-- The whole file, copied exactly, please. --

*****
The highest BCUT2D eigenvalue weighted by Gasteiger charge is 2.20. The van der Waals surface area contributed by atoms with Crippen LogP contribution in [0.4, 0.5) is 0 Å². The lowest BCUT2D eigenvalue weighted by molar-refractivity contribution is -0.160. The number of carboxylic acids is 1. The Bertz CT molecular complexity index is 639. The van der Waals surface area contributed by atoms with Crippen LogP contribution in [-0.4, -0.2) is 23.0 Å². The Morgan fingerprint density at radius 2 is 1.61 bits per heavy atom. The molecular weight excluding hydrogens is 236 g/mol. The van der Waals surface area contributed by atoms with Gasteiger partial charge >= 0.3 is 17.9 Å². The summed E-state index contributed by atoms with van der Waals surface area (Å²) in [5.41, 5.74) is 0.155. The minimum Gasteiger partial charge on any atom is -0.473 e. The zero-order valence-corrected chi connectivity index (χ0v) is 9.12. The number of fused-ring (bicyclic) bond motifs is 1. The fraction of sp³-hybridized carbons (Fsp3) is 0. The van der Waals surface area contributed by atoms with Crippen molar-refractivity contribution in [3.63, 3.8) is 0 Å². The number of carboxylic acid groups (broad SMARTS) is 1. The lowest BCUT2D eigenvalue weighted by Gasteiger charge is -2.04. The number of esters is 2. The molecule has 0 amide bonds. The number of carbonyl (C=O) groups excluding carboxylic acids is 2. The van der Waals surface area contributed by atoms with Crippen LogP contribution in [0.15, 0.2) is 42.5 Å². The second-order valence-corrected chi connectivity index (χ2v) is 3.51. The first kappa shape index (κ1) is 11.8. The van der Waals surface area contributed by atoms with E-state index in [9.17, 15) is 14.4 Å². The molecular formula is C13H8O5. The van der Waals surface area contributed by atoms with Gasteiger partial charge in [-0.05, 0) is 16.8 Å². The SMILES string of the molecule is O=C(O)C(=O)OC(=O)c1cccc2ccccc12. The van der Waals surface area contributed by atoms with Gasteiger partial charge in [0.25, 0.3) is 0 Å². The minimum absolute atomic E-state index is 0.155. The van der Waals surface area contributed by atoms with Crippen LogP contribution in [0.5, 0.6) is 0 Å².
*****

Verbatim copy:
The highest BCUT2D eigenvalue weighted by Gasteiger charge is 2.20. The van der Waals surface area contributed by atoms with Crippen LogP contribution in [0.4, 0.5) is 0 Å². The lowest BCUT2D eigenvalue weighted by molar-refractivity contribution is -0.160. The number of carboxylic acids is 1. The Bertz CT molecular complexity index is 639. The van der Waals surface area contributed by atoms with Crippen LogP contribution in [-0.4, -0.2) is 23.0 Å². The Morgan fingerprint density at radius 2 is 1.61 bits per heavy atom. The molecular weight excluding hydrogens is 236 g/mol. The van der Waals surface area contributed by atoms with Gasteiger partial charge >= 0.3 is 17.9 Å². The summed E-state index contributed by atoms with van der Waals surface area (Å²) in [5.41, 5.74) is 0.155. The minimum Gasteiger partial charge on any atom is -0.473 e. The zero-order valence-corrected chi connectivity index (χ0v) is 9.12. The number of fused-ring (bicyclic) bond motifs is 1. The fraction of sp³-hybridized carbons (Fsp3) is 0. The van der Waals surface area contributed by atoms with Crippen molar-refractivity contribution in [3.63, 3.8) is 0 Å². The number of carboxylic acid groups (broad SMARTS) is 1. The lowest BCUT2D eigenvalue weighted by Gasteiger charge is -2.04. The number of esters is 2. The molecule has 0 amide bonds. The number of carbonyl (C=O) groups excluding carboxylic acids is 2. The van der Waals surface area contributed by atoms with Crippen LogP contribution in [0.15, 0.2) is 42.5 Å². The second-order valence-corrected chi connectivity index (χ2v) is 3.51. The first kappa shape index (κ1) is 11.8. The van der Waals surface area contributed by atoms with E-state index in [9.17, 15) is 14.4 Å². The molecular formula is C13H8O5. The van der Waals surface area contributed by atoms with Gasteiger partial charge in [-0.05, 0) is 16.8 Å². The SMILES string of the molecule is O=C(O)C(=O)OC(=O)c1cccc2ccccc12. The van der Waals surface area contributed by atoms with Gasteiger partial charge in [0.25, 0.3) is 0 Å². The minimum absolute atomic E-state index is 0.155. The van der Waals surface area contributed by atoms with Crippen LogP contribution in [0.5, 0.6) is 0 Å².